Built by James B. Eads at the the Union Marine Ways, in the St. Louis suburb of Carondelet, the LOUISVILLE was a heavy “City Class” river gunboat. These vessels, paid for by the Army and operated by the Navy, were the heart of the Western Gunboat Flotilla (later the Mississippi River Squadron). Ponderous but powerful, they provided river-borne gunpower and protected the fleet of transports that allowed Western Federal armies to drive deep into Confederate territory.
The LOUISVILLE is shown in her everyday rigging, with canvas sunshades, to mitigate the terrible heat in the ironclad, her gunports open and cannon run out.
Photo courtesy of Wilson’s Creek National Battlefield
Missouri folk duo Kathy Barton and Dave Para sing a two-song melody of songs from the Free Soil side of the Missouri-Kansas Border War [aka, “Bleeding Kansas”].
Fighting between pro-slavery and Free Soil settlers helped radicalize people in the trans-Mississippi region, and push the nation at large towards war. The radicalization of actors in the Border War may have been a cause for some of the extreme violence seen during the region’s guerrilla conflict during the subsequent Civil War.
The song describes the Free Soil faction in Kansas as harbingers of freedom and democracy. The images mostly depict the fighting in Kansas from the Free Soil point of view.
Pro-Slavery activists and most Missourians would take great issue with the characterizations presented in both the songs and imagery.
The track can be found on Para and Barton’s CD:
Johnny Whistletrigger: Civil War Songs from the Western Border (Vol 1)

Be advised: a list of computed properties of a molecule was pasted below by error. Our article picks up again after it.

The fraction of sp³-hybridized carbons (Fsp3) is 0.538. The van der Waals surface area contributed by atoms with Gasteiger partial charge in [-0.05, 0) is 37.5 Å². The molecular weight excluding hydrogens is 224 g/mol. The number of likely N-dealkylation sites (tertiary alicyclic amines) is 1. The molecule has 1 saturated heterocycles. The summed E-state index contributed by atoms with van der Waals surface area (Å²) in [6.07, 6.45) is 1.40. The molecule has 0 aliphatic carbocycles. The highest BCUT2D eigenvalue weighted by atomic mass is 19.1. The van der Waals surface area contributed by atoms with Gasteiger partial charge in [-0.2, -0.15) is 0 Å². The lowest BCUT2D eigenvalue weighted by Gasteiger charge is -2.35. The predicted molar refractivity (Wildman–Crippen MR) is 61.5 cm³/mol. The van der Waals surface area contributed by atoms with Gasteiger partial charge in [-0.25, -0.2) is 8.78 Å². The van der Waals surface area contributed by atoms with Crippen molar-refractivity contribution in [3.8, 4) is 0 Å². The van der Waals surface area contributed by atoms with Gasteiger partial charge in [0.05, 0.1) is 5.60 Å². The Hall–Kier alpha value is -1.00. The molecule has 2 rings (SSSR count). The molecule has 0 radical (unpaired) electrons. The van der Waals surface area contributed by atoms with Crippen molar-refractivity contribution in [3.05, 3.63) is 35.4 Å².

At the link above, you will find an exceptional map showing the vast scale of the Western Theater, and the huge distances covered by the victorious Federal armies in the West. The westerners not only decisively defeated Confederate forces in their region, but marched East to capture all of the eastern Confederacy south of Virginia.
Hal Jespersen has created a large number of excellent scholarly maps of battles and campaigns of the American Civil War. You can explore them all at the link in the resource section of this blog page.
Written by James M. McPherson, this is the first history to examine Lincoln as a military commander, and the interaction between the Army (and Navy), policy and politics.
It takes a national (and international) view of Lincoln as war commander. For students of the War in the West, it shows the importance of that region as the Theater where the war was won (and lost). It also follows Lincoln’s long search for a commander who could manage the (Eastern) Army of the Potomac. In the end, McPherson shows that it was in the West that Lincoln found the men to lead the Eastern army, and ensure that the two main Federal forces (the Army of the Potomac and the “Military Division of the Mississippi” finally worked in concert.
Understandable to the newcomer, and enjoyable to the veteran scholar.